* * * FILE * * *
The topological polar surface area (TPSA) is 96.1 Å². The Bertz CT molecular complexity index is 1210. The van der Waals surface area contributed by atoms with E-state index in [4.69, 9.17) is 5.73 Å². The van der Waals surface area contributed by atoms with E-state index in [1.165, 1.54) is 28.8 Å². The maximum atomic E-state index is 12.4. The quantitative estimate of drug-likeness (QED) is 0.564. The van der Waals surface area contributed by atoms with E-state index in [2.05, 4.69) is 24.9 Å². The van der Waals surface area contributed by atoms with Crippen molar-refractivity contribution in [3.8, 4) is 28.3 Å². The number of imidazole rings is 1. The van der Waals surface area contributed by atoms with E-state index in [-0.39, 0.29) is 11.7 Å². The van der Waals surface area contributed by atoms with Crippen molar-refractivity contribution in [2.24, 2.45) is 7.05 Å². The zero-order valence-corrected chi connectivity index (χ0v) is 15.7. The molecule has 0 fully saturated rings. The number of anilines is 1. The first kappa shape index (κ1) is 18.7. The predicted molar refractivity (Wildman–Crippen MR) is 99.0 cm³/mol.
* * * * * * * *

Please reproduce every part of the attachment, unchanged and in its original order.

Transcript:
The topological polar surface area (TPSA) is 96.1 Å². The Bertz CT molecular complexity index is 1210. The van der Waals surface area contributed by atoms with E-state index in [4.69, 9.17) is 5.73 Å². The van der Waals surface area contributed by atoms with E-state index in [1.165, 1.54) is 28.8 Å². The maximum atomic E-state index is 12.4. The quantitative estimate of drug-likeness (QED) is 0.564. The van der Waals surface area contributed by atoms with E-state index in [2.05, 4.69) is 24.9 Å². The van der Waals surface area contributed by atoms with Crippen molar-refractivity contribution in [3.8, 4) is 28.3 Å². The number of imidazole rings is 1. The van der Waals surface area contributed by atoms with E-state index in [-0.39, 0.29) is 11.7 Å². The van der Waals surface area contributed by atoms with Crippen molar-refractivity contribution in [2.24, 2.45) is 7.05 Å². The zero-order valence-corrected chi connectivity index (χ0v) is 15.7. The molecule has 0 fully saturated rings. The number of anilines is 1. The first kappa shape index (κ1) is 18.7. The predicted molar refractivity (Wildman–Crippen MR) is 99.0 cm³/mol.